Had Jason over for a game on Monday. Yes, Monday—he teaches, and right now he’s got a free month, but weekdays are easier for him than weekends. So I took Monday off and we played Pursuit of Glory.

Jason decided to take the Central Powers, as most of his experience with the game is mostly with the Allied Powers. While my play is not going to go down in the annals of ‘how to win at PuG‘, my greater experience did show. I stuck with the normal Russo-British Assault opening, and knocked out a couple Turkish cavalry divisions on the Russian border, though I failed to do any damage to the troops defending in Mesopotamia.

As luck would have it, I got no CCs for the first turn, leaving me with a leftover Mobilization card in the turn 2 draw. Naturally, that was Secret Treaty. Jason played Persian Push late in turn 2, but did not take advantage of it, while I was set up to. I had moved the initial Azerbajani forces up to the Ottoman frontier, and put the troops from Sphere of Influence in their place, which then promptly moved into Persia. There wasn’t any cavalry to really gobble up distance, but I still got into position well.

In addition, I was able to start moving into Caucasia, and grabbed Van. This, along with the situation in Persia, was to rivet Jason’s attention for the rest of the game. Things went back and forth a little, though the situation steadily eroded for the Russians. MOs also tended to be “RU” for both of us, which fed the fires. Jason did a four Ops broad-front offensive on the final round of turn 6 (Winter 1916), and rolled ‘6’ on the two biggest stacks, which was a welcome relief to the Russians.

Meanwhile, Churchill Prevailed, and the RN successfully ran the Dardanelles and shelled Constantinople (but failed to destroy the Bosphorous Forts). With that in mind, I played Kitchener’s Invasion to put a force into the Gallipoli region fast (I came ashore at Suda Bay), and then played Salonika Invasion as a BR Reinforcements card to beef up the invasion. I was hoping to get some of the heat off of the Russian front, but instead, I had a free, if slow, run of things, and took over the entire inset map over the course of about a turn and a half to two turns.

Both Bulgaria and Parvus to Berlin came late (turns 4 and 5 respectively), though the Revolution was on track to go off at the end of Turn 9, since the Russians were quickly becoming a spent force. I was a turn late getting to Total War, and had drawn Romania early (turn 3), so racing my way though the deck again to get it out in time was going to become a problem.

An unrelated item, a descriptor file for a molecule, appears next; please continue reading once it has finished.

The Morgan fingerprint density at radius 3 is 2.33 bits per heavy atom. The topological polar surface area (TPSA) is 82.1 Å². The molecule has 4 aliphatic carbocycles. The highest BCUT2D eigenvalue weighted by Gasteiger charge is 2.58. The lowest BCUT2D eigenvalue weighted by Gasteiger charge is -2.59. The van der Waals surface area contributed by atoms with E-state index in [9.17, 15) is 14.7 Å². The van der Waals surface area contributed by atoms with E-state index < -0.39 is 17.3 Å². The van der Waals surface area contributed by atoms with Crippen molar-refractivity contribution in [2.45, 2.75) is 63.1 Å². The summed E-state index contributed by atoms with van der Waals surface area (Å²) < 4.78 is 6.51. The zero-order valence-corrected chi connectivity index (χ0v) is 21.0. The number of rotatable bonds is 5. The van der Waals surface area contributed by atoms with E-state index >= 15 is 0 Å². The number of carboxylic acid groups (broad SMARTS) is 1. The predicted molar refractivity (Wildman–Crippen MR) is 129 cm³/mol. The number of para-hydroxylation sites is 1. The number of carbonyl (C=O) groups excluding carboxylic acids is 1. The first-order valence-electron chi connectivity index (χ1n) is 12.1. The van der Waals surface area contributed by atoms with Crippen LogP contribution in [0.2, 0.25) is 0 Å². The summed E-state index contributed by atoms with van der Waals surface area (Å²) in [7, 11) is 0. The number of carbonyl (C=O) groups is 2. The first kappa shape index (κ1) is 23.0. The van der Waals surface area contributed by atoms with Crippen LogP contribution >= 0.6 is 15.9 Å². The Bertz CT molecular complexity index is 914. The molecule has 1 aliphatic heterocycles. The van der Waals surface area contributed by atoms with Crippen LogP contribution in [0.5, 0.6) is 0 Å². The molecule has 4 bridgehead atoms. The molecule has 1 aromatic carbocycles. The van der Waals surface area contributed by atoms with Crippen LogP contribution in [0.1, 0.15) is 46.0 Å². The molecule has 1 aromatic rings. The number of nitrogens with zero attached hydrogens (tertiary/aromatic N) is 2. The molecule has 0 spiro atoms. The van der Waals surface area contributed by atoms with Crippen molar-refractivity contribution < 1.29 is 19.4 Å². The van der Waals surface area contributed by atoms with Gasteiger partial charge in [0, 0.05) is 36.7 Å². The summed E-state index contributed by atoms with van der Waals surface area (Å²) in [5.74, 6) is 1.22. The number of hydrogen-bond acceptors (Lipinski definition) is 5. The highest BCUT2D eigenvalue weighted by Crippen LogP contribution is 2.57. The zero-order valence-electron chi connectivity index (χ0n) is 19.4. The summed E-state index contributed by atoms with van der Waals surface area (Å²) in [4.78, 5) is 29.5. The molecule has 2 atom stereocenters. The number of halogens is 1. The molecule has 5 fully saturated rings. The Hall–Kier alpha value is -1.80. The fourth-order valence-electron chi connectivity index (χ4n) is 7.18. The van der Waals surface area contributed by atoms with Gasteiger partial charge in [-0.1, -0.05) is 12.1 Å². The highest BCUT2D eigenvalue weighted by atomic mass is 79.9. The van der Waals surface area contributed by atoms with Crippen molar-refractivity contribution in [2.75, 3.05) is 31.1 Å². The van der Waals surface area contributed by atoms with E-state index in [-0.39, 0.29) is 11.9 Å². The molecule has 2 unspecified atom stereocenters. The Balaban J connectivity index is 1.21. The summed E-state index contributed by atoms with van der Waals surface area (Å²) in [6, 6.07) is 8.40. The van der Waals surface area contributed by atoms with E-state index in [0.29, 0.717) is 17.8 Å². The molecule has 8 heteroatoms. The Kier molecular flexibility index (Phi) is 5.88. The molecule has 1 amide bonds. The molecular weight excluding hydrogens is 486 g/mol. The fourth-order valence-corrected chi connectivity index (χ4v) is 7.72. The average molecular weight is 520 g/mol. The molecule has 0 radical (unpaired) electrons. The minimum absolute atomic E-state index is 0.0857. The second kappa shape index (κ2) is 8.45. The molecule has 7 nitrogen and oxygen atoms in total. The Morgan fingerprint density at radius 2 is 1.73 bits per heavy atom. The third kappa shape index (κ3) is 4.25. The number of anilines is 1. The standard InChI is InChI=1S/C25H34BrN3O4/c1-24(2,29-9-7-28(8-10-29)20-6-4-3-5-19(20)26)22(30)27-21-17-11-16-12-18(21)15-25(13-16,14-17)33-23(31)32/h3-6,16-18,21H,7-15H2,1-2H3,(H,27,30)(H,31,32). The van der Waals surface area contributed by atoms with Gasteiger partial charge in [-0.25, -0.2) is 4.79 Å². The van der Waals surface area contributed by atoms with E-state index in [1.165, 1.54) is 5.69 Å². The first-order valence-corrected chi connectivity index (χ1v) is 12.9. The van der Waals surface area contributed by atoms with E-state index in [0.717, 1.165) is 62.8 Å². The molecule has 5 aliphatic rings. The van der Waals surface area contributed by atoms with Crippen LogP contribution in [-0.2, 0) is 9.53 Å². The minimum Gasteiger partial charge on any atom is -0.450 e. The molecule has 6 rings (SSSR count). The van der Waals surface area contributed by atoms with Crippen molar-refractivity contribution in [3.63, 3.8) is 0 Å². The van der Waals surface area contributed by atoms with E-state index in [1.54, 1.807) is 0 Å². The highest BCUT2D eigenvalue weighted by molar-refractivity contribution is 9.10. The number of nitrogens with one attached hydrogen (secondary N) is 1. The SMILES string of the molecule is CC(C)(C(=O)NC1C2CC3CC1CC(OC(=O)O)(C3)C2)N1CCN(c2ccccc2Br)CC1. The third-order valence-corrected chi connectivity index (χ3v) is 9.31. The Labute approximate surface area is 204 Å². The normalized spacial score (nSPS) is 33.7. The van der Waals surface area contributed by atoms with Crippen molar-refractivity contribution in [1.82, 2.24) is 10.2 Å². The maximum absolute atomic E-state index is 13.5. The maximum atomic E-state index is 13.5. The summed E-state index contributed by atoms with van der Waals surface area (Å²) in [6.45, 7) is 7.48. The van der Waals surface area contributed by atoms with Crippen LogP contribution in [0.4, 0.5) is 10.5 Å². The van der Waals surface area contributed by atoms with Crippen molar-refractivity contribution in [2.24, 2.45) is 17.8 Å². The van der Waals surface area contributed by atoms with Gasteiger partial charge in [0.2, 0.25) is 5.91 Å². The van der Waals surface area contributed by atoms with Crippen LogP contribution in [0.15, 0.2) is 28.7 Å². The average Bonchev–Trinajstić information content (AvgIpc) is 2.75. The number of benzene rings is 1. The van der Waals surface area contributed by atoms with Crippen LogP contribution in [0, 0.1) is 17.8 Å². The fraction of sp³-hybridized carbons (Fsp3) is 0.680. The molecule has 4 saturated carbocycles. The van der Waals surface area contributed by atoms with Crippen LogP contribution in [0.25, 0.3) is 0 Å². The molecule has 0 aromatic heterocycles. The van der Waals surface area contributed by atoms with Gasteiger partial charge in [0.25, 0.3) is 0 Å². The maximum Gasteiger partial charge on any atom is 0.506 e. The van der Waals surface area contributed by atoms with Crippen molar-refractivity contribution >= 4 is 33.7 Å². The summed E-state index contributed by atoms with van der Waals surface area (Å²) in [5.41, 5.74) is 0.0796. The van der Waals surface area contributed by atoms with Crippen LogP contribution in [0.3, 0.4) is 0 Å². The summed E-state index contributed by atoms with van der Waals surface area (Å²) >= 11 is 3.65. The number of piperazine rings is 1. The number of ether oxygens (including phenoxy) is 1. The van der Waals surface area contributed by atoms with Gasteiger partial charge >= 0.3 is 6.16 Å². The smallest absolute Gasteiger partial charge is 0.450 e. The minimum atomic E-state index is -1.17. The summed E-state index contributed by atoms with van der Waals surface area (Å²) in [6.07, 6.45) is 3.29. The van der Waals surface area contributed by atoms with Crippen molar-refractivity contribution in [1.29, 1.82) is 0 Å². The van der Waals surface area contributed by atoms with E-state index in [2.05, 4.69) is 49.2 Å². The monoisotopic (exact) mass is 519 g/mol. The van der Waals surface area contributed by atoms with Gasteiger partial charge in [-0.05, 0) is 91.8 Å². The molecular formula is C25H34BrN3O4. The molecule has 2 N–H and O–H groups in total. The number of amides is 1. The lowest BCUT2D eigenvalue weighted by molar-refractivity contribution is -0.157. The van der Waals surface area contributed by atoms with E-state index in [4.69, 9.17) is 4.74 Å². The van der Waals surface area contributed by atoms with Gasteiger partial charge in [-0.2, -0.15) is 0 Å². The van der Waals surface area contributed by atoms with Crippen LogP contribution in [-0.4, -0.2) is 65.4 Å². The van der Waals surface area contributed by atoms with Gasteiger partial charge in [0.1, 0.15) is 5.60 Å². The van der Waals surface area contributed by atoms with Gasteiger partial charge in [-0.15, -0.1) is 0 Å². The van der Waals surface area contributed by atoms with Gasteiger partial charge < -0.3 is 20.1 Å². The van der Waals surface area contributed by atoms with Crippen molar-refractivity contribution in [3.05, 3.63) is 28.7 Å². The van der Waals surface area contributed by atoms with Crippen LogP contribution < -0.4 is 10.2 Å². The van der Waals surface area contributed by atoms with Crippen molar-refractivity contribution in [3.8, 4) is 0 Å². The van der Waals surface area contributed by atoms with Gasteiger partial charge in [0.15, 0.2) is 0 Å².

At the time we had to call it, we were at the end of turn 7, VPs were at 2, Max TU RPs were at 19, and Jihad was stuck around 4-5. I had killed several tribes, and both Turks and Russians were tending to pile up in the dead pool. The direct route to Constantinople was still blockaded, but I was hoping to send troops (possibly the four French divisions still waiting on Lemnos) out to seize the ports along the southern Anatolian coast, and threaten all of the interior. I was about ready to break the line at Suez (I had tried once, and tied the combat 1-1), and I was finally starting to move in Mesopotamia (I had reached Kut, but was still a ways from being able to do anything about Baghdad). The Russians still controlled almost all of Persia, but TU troops were starting to push them back, had pushed them back into Azerbaijan, and the north part of the line was too weak to afford to do much about it. Bulgaria was in the war, but nothing had really happened there yet. (Thankfully, Bulgarian troops can’t enter Turkey to help stave off the British hordes….)

I figure I was either going to win in the next turn or two (likely), or Russia would collapse before the revolution, and I would have a long hard slog to make up the rest of the VPs, possibly going the full distance with VPs in the 2-8 region the whole time.